Horizontal Butt Joints permitted


provided plywood fixed to nogging
at 150mm centres.

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8.7 kN/m Capacity Bracing Systems
This system is only applicable to sheathed sections a minimum of 900mm wide. There are two options that
can achieve 8.7 kN/m :

1. A minimum thickness of 6mm, F11 structural plywood at a stud spacing of 450mm centres. For this
option, bottom and top plates must be a minimum of 70 x 45mm MGP10 (or equivalent), and the
maximum width of a sheathed section is 1.8m.

2. A minimum thickness of 7mm, F11 structural plywood at a stud spacing of 6000mm centres. For this
option bottom and top plates must be a minimum of 90 x 45mm MGP10 (or equivalent), and the
maximum width of a sheathed section is 2.4m.

As indicated, fastener centres are 50mm Top and Bottom Plate, 100mm Vertical Edges, 100mm Intermediate
Studs. Sheathed panels are to be connected to sub-floor by a minimum of 13kN tie downs every 600mm
between rods.

For details of rod installation, please refer to the Rod Installation Details section.

M12 rod top to bottom plate, securely anchored into the sub floor, each end of
sheathed section.

Horizontal Butt Joints permitted


provided plywood fixed to nogging
at 50mm centres.

16
17.4 kN/m Capacity Bracing Systems (8.7 kN/m per Side)
These systems are sheathed both sides with F11 structural plywood. These systems are only applicable to
sheathed sections a minimum of 900mm wide. The two options for these systems are :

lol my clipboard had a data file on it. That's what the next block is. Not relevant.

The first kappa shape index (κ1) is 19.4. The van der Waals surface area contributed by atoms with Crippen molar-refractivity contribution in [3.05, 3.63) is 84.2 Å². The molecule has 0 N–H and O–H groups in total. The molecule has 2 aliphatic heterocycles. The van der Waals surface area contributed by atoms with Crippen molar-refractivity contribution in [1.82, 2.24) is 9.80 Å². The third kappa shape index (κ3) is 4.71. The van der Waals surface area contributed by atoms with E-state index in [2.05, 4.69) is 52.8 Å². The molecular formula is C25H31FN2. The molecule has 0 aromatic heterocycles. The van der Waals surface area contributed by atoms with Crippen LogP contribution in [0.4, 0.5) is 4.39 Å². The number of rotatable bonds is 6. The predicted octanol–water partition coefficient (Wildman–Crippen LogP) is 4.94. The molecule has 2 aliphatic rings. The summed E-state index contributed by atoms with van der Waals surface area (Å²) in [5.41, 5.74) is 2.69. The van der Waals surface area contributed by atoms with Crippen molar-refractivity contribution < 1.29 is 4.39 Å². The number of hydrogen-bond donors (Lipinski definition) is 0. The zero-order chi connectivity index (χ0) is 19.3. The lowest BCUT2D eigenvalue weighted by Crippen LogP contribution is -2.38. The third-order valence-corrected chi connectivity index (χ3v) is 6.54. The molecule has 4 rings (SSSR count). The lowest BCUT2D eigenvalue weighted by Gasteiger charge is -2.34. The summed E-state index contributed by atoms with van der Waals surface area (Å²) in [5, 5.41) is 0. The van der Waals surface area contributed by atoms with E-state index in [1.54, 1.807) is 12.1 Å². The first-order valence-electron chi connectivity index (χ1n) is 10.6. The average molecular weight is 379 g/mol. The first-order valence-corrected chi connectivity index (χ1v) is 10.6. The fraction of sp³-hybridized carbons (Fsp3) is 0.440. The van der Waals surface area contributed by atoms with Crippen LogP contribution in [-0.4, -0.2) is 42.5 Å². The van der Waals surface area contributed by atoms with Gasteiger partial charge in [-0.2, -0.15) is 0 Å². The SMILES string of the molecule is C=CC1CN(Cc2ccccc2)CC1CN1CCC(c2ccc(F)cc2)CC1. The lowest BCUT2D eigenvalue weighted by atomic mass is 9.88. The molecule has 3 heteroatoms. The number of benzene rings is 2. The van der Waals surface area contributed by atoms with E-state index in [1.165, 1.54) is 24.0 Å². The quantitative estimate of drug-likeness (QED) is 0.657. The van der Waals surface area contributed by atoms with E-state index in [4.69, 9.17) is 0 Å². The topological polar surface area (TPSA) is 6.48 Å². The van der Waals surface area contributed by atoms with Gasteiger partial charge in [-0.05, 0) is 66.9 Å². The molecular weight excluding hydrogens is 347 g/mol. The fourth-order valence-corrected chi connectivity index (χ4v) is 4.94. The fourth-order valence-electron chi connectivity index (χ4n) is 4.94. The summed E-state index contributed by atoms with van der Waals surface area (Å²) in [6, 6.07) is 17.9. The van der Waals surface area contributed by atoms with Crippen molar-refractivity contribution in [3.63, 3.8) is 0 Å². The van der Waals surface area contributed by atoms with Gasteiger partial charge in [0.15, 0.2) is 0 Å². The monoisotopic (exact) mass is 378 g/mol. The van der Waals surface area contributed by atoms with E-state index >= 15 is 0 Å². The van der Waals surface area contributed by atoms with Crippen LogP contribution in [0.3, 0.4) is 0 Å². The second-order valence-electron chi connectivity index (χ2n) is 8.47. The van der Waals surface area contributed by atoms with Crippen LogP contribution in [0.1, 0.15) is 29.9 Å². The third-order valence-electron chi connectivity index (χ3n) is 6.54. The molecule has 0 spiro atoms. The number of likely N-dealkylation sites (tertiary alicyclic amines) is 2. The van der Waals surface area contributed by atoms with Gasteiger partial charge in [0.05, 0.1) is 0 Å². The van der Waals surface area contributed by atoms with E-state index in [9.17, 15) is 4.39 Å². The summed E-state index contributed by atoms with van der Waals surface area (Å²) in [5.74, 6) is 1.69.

Framing Timber Specification


Max Stud Plywood Min Max Section Min Size Min Min Joint
Option
Spacing (mm) Thickness (mm) Width(m) (mm) Grade Strength Group
1 600 7 2.4 90 x 45 MGP 10 JD5
2 450 7 1.8 70 x 45 MGP10 JD5

As indicated in the diagram below, fastener centres are 50mm Top and Bottom Plate, 100mm Vertical Edges,
100mm Intermediate Studs.
M12 rod, capable of developing a minimum of
90 x 45 MGP10, JD5 12kN uplift resistance, connected to the top to
bottom plate, securely anchored into the sub
A testing program was conducted at the University of floor at each end of sheathed section.
Central Queensland, Rockhampton during October
2009 to determine whether the 8.7 kN/m capacity
bracing system, sheathed both sides, required special
consideration to be applied to the design of the top
and bottom plates.

The tests revealed that 90 x 45 MGP10, JD5 framing


sheathed with 7mm F11 DD structural plywood fixed to
sheathed sections 2.4m high x 2.4m wide with the
nailing pattern and hold down arrangement shown
below and the hand driven nail specifications given in
Table 1 could sustain a bracing capacity of 17.4 kN/m.

Sheathed panels are to be connected to Sub-floor by a


minimum of 3 x 12mm tie down bolts located within
100mm of studs for 600mm stud spacings (shown in
red in the diagram to the right).

M12 rod, capable of developing a minimum of


12kN uplift resistance, connected to the top to
70 x 45 MGP10, JD5 bottom plate, securely anchored into the sub
floor at each end of sheathed section.
The testing program also showed that the 70 x 45
MGP10, JD5 system could not sustain a bracing
capacity of 17.4 kN/m on a 2.4m high x 2.4m wide
sheathed section. However, this framing system
configured identically to the 90 x 45mm system (stud
spacings exempted) can resist 17.4 kN/m on a 2.4m
high x 1.8m wide sheathed section.

Sheathed panels are to be connected to Sub-floor by a


minimum 2 x 12mm tie down bolts located mid-way
between centre stud and studs either side (shown in
blue in the diagram to the right).

17
Rod Installation Details
Where a bracing system requires rods, these rods must be fitted no more than 150mm away from the edge of
the panel as shown below :

Top Plate Detail

Bottom Plate Into


Concrete Slab

Bottom Plate Detail Into


Timber Member

18
Short Wall Bracing Systems
The minimum width for plywood sheathed bracing systems is 900mm. Where shorter sections are required
as discrete panels, the following reduction factors apply :